I was planning some additional posts before this one, but this really got on my nerves.
Rails really wants to make it easy for you to test your programs. It provides a whole framework for testing. That's great and commendable.
So, I finally took the plunge and started my project. I built some models, controllers and views using Rails 2.0's spiffy new RESTful scaffold generator, added user login management using the restful_authentication plugin (more on this in a later post), and tried running all the generated tests.
Errors, failures and what not, and I haven't written any of these tests, they were all generated by the generators!
The first problem was that all the functional tests should login before the test is run. OK, that makes sense, the generator couldn't know I was behind the authentication "wall". Fine, but the restful_authentication plugin's documentation is practically non-existent.
After searching around I found several forum posts that point to the login_as helper method. Just stick it in your setup method, they say, and you're home free:
the rest of the test should work as before (:quentin and :aaron are the automatically generated users, they apparently work for example.com).def setup
However, no such thing happened.
After, endless trials and errors, detours and hacks, I tried adding login_as to each method and not through setup. Suddenly some of the tests passed without a problem. Those that didn't failed due to some other strange reason.
Now, remember, these are all auto-generated tests!
Anyway, it seemed there was some problems accessing a model with :id of 1. I checked the automatically generated fixtures, and, indeed, :id was not set! Didn't anyone test this Rails release?! This is the newest public release of Rails.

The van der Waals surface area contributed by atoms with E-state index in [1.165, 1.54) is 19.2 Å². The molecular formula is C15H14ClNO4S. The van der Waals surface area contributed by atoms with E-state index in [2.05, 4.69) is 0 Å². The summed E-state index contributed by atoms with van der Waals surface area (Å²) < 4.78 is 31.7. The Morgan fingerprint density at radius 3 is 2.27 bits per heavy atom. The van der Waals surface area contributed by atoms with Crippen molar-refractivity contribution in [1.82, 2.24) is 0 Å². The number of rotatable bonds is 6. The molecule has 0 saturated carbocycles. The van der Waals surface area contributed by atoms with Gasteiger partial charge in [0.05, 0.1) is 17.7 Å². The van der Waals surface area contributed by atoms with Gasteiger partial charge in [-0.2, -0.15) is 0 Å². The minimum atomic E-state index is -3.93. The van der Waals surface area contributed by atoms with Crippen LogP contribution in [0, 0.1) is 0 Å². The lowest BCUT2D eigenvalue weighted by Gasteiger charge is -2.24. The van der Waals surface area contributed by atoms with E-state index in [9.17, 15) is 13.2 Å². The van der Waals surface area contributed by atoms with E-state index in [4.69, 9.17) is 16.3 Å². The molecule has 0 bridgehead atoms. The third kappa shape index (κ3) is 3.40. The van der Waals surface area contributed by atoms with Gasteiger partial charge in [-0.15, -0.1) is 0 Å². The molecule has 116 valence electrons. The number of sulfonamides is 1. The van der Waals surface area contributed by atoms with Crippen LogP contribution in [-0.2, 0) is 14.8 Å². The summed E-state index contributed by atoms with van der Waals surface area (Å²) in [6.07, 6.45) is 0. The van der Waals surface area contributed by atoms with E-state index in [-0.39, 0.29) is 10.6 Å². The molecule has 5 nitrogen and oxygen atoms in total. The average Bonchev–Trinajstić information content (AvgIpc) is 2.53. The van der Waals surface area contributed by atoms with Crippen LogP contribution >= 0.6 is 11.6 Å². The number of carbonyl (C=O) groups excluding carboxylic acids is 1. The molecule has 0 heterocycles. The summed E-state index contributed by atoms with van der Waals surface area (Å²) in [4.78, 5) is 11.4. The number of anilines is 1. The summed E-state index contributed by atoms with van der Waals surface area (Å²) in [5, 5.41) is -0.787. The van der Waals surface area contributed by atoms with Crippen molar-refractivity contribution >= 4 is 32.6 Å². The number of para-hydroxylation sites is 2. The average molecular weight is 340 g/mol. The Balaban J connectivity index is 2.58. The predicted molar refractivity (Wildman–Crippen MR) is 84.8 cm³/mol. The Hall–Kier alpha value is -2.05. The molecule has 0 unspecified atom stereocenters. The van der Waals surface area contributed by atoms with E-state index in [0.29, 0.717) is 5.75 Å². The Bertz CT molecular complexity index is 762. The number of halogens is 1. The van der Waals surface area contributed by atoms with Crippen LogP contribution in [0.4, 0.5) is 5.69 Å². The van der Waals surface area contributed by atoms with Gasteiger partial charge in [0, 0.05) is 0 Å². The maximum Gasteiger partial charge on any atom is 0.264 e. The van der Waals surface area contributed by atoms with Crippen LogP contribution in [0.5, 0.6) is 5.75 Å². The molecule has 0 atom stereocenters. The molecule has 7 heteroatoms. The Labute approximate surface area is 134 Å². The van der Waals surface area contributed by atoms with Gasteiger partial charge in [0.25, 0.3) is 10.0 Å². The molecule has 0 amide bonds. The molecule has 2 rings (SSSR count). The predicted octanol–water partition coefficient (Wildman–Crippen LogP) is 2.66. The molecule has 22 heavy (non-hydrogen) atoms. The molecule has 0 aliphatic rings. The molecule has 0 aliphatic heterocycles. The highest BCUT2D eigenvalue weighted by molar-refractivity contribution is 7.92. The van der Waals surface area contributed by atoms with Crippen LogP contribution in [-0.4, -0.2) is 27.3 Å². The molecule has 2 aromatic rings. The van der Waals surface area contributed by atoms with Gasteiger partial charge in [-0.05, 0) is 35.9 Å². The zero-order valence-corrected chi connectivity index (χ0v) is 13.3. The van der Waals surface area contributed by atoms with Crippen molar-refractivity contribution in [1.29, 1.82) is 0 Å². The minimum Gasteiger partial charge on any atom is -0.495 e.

So, I added the :ids and lo and behold, most of the tests now passed.
I later discovered that one of the fixes done in Rails 2.0.2 were:
- Fixed that functional tests generated for scaffolds should use fixture calls instead of hard-coded IDs
By adding the mandatory record fields in the test_should_create_* tests, I got all the test to run properly. Being a rookie this also took me a while to figure out thanks to the "helpful" error messages.
What still bugged me was why I couldn't use the setup method. After some serious and associative digging I found this little post:
Rails 2.0 introduces a new (better) way to create your functional test cases. Instead of subclassing Test::Unit::TestCase directly, you can now subclass ActionController::TestCase, which will take care of the setting up the request/response environment for you.so when I changed my setup method to look like this:
And therein lies the gotcha: if you go ahead and create your own setup method not realizing that you’ve inherited one, you’ll clobber the one defined in the superclass. So, when you’re defining your own setup method, remember to call the original one using super...
everything suddenly worked.def setup
Now, it took Jeffrey Allan Hardy 15 minutes to figure this out and he wrote a book about Rails and is a partner at a boutique Rails consulting shop (whatever that means). It took me hours!
He updated his post to mention that this "gotcha" has been fixed on the Rails Trac (the Rails source repository) but that isn't much consolation nor use to me.
All my tests now pass and I'm going to sleep.
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